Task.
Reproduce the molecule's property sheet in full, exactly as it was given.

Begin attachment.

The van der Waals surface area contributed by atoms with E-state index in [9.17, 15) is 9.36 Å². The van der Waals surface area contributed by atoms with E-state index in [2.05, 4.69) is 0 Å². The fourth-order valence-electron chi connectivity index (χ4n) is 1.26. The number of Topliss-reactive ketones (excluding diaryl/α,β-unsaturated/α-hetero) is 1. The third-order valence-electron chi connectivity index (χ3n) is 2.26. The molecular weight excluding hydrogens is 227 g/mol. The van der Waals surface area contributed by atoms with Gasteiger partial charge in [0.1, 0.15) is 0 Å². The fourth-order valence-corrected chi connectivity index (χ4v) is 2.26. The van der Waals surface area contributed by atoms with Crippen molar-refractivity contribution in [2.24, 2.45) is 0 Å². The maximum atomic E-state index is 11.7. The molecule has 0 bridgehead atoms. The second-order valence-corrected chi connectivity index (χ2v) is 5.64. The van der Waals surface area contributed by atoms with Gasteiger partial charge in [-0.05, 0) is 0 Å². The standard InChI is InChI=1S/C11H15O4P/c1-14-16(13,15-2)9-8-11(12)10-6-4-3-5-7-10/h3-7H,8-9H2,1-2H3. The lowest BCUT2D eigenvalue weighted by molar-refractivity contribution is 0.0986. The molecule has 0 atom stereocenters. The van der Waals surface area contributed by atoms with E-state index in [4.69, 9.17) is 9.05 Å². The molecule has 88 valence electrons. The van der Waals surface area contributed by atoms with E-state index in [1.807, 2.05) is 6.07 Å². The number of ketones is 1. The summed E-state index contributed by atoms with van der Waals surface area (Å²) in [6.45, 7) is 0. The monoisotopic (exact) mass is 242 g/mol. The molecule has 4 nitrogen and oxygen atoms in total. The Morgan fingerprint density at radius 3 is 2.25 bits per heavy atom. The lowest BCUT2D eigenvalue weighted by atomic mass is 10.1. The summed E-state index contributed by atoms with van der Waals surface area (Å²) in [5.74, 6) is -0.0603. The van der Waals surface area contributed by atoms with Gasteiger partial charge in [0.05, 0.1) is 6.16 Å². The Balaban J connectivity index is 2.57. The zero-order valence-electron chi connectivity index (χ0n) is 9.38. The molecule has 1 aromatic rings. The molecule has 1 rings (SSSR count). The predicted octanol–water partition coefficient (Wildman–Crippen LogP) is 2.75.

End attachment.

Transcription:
The van der Waals surface area contributed by atoms with E-state index in [9.17, 15) is 9.36 Å². The van der Waals surface area contributed by atoms with E-state index in [2.05, 4.69) is 0 Å². The fourth-order valence-electron chi connectivity index (χ4n) is 1.26. The number of Topliss-reactive ketones (excluding diaryl/α,β-unsaturated/α-hetero) is 1. The third-order valence-electron chi connectivity index (χ3n) is 2.26. The molecular weight excluding hydrogens is 227 g/mol. The van der Waals surface area contributed by atoms with Gasteiger partial charge in [0.1, 0.15) is 0 Å². The fourth-order valence-corrected chi connectivity index (χ4v) is 2.26. The van der Waals surface area contributed by atoms with Crippen molar-refractivity contribution in [2.24, 2.45) is 0 Å². The maximum atomic E-state index is 11.7. The molecule has 0 bridgehead atoms. The second-order valence-corrected chi connectivity index (χ2v) is 5.64. The van der Waals surface area contributed by atoms with Gasteiger partial charge in [-0.05, 0) is 0 Å². The standard InChI is InChI=1S/C11H15O4P/c1-14-16(13,15-2)9-8-11(12)10-6-4-3-5-7-10/h3-7H,8-9H2,1-2H3. The lowest BCUT2D eigenvalue weighted by molar-refractivity contribution is 0.0986. The molecule has 0 atom stereocenters. The van der Waals surface area contributed by atoms with E-state index in [4.69, 9.17) is 9.05 Å². The molecule has 88 valence electrons. The van der Waals surface area contributed by atoms with E-state index in [1.807, 2.05) is 6.07 Å². The number of ketones is 1. The summed E-state index contributed by atoms with van der Waals surface area (Å²) in [6.45, 7) is 0. The monoisotopic (exact) mass is 242 g/mol. The molecule has 4 nitrogen and oxygen atoms in total. The Morgan fingerprint density at radius 3 is 2.25 bits per heavy atom. The lowest BCUT2D eigenvalue weighted by atomic mass is 10.1. The summed E-state index contributed by atoms with van der Waals surface area (Å²) in [5.74, 6) is -0.0603. The van der Waals surface area contributed by atoms with Gasteiger partial charge in [0.05, 0.1) is 6.16 Å². The Balaban J connectivity index is 2.57. The zero-order valence-electron chi connectivity index (χ0n) is 9.38. The molecule has 1 aromatic rings. The molecule has 1 rings (SSSR count). The predicted octanol–water partition coefficient (Wildman–Crippen LogP) is 2.75.